How to Treat Melasma Once and For All, According to Dermatologists

Woman looking in mirror while cupping her face.

Willie B. Thomas / Getty Images

Melasma—maybe you’ve heard of it. Or perhaps you’re scratching your head wondering what on Earth it is. Which, to be honest, makes sense, considering it’s more commonly referred to as dark spots on your face. Now that we have your undivided attention, let’s dive in. 

What Is Melasma?

According to cosmetic dermatologist Michele Green, MD, melasma is a skin condition that causes patches of dark discoloration on the skin. “It usually occurs on the face, predominantly on the cheeks and forehead,” she explains, noting that it’s usually caused by hormonal changes and/or sun exposure.

While there are no known health risks associated with melasma, Green acknowledges that the uneven color has been known to lead to self-consciousness. Since we believe that everyone should be empowered to feel their most confident, we’ve rounded up a handful of ways to make melasma a skin concern of the past. While melasma is in no way something that needs to be addressed, we’re here to help you do so if you want to.

Meet the Expert

  • Michele Green, MD is a board-certified cosmetic dermatologist based in the Upper East Side of NYC. She has been recognized by New York Magazine and Castle Connolly as one of the Best Doctors in New York. 
  • Kerry Benjamin is a licensed aesthetician and founder/CEO of StackedSkincare.
  • Marisa Garshick, MD, FAAD is a board-certified dermatologist in New York. She is also an assistant clinical professor of dermatology at Cornell - New York Presbyterian Medical Center. 

While both men and women live with melasma, Green says that women are more often affected, as hormonal changes during pregnancy or while taking birth control are triggers.

How Long Until Melasma Goes Away?

Melasma is a skin condition that can be diminished, but there’s not an actual cure for it. Because of this, Green reminds us that melasma can reoccur post-treatment, especially if you don’t make the treatments a regular part of your routine, or if repeated sun exposure is part of your day-to-day. But don’t let that discourage you.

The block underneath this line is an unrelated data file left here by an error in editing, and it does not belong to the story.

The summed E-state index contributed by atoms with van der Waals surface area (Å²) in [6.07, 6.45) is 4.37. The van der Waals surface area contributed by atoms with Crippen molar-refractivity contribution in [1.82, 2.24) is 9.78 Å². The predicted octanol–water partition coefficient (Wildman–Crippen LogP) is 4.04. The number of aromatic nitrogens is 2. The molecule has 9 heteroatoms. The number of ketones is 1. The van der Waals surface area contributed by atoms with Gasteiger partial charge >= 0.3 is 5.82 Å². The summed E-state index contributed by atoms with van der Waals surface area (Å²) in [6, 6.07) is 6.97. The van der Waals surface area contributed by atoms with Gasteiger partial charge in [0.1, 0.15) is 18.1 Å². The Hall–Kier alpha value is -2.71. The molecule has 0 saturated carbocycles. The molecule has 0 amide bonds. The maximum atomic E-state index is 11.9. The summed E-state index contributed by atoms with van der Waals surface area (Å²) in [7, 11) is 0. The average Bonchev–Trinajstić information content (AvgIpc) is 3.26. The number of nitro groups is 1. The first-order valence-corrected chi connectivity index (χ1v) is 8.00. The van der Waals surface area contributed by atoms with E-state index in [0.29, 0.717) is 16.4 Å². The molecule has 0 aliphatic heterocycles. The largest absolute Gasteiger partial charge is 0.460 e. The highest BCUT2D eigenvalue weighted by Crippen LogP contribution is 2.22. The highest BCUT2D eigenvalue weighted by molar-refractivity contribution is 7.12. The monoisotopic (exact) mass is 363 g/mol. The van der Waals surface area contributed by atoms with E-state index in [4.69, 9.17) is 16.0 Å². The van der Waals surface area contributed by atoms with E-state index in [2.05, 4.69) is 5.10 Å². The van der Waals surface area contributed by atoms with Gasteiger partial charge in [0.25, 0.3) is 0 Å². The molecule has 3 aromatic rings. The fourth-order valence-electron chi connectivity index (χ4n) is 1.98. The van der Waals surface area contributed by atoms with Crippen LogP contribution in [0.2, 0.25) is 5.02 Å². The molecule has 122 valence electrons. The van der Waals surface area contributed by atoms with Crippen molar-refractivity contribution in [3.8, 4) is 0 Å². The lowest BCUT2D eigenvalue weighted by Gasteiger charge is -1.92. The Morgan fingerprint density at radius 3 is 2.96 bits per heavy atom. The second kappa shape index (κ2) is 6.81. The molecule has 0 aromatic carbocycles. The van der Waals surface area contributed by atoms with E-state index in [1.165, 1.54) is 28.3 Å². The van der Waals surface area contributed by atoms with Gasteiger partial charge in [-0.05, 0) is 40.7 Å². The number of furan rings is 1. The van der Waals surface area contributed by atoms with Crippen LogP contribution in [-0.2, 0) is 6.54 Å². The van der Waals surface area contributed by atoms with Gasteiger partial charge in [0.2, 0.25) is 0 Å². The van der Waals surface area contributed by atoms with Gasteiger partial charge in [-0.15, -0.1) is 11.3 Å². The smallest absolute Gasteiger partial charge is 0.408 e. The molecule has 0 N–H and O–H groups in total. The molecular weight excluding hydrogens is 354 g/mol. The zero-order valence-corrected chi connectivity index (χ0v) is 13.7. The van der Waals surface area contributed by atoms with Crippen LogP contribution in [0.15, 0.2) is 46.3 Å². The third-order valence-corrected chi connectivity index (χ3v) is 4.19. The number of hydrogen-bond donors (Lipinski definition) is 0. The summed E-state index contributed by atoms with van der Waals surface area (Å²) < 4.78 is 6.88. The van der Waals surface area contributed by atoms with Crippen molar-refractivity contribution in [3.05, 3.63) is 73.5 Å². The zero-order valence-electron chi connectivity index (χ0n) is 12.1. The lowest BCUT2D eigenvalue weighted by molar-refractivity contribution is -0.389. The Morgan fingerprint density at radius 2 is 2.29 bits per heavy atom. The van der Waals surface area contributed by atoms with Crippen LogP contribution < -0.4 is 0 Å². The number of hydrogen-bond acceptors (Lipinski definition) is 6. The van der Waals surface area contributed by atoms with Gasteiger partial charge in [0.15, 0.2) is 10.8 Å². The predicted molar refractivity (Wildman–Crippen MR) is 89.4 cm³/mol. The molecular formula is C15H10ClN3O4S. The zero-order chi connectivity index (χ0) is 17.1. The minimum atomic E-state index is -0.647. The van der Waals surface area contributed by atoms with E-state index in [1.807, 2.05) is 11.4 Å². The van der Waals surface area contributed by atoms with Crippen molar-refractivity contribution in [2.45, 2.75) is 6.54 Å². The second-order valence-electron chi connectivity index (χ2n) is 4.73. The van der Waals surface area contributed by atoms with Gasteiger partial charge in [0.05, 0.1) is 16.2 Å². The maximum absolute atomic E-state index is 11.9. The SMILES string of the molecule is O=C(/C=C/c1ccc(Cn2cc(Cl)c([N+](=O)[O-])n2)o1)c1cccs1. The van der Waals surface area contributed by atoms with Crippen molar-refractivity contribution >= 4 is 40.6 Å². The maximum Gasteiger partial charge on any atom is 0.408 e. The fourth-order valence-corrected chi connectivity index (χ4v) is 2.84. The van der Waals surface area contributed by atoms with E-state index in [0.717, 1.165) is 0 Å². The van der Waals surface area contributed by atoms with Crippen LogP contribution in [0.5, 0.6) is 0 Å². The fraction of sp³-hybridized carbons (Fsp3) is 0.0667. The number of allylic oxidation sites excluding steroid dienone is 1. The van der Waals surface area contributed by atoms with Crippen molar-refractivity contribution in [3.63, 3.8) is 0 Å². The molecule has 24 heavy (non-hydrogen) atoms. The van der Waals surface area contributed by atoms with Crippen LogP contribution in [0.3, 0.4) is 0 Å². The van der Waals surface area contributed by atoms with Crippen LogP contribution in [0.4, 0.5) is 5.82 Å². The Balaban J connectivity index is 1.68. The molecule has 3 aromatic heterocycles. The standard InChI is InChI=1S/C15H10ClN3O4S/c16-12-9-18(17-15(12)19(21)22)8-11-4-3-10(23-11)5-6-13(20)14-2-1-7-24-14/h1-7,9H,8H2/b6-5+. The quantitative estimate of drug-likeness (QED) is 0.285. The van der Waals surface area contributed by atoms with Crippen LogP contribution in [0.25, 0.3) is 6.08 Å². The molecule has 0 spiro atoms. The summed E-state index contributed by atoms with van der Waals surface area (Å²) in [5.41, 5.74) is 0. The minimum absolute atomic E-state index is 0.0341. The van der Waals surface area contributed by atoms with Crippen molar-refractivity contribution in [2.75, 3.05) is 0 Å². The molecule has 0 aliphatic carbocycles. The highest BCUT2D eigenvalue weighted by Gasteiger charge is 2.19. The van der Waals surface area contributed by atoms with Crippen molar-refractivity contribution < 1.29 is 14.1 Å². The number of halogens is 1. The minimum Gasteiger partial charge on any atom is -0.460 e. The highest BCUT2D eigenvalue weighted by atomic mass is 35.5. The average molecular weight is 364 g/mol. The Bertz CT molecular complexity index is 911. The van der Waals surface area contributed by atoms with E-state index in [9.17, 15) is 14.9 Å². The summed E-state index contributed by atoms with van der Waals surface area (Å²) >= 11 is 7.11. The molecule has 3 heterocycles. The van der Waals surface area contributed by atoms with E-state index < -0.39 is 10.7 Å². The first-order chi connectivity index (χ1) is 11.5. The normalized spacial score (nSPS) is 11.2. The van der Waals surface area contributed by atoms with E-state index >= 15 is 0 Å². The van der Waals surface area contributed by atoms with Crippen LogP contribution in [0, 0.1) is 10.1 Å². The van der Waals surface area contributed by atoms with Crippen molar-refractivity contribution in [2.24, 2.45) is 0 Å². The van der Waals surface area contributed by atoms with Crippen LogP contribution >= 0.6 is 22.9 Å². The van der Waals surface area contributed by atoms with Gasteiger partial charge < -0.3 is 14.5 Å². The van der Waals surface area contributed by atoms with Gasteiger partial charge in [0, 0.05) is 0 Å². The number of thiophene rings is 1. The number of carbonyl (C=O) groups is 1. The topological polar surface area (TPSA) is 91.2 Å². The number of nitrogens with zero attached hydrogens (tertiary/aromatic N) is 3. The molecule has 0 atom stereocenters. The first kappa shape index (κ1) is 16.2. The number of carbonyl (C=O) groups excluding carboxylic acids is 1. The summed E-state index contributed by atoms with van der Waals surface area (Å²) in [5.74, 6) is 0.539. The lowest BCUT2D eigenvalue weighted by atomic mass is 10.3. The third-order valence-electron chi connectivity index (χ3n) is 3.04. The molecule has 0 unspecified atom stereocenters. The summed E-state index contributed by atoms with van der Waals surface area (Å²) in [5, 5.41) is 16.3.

Green says that there are effective melasma treatments that work and offer long-lasting results. Check them out, below.

01 of 10

Try Cosmelan Peels to Reduce Facial Melasma

Cosmelan is a two-part process that includes two chemical peels spaced three weeks apart. “In my office, I do Cosmelan peels to reduce facial melasma,” Green says. “The great thing about the Cosmelan treatment is that it is safe and effective for all skin types."

These peels are especially popular for the treatment of melasma because they're not formulated with hydroquinone, a popular melasma treatment that may, in some cases, cause redness and/or dryness.

02 of 10

Incorporate Exfoliation into Your Daily Routine

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It's no secret exfoliation is key for smoothing skin and minimizing dark spots—which just so happens to include melasma. “Peels rich in trichloroacetic (TCA) acid and lactic acid like our TCA Multi-Acid Face Peel evenly exfoliate the outermost layer of the skin, which can aid in breaking apart pigmented cells,” Benjamin says.

03 of 10

Ramp Up Your Retinol and Retin-A Use

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Green tells us that retinol and Retin-A turn over the skin cells, rejuvenate the skin, and produce new collagen as well. Depending on your level of melasma, you may be able to get away with OTC retinol, but if you have stubborn dark spots, you may want to consult your dermatologist for a prescription dose of Retin-A.

04 of 10

Try Dermaplaning to Lift Dark Spots

Another way to diminish the appearance of melasma? Dermaplaning, of course. "Peels and dermaplaning are the perfect exfoliation partners because where peels speed up cell turnover, which causes old cells to shed and flake off, dermaplaning helps slough off these dead cells more effectively, which gradually removes some of the superficial hyperpigmentation and reveals a more even skin tone," says Benjamin.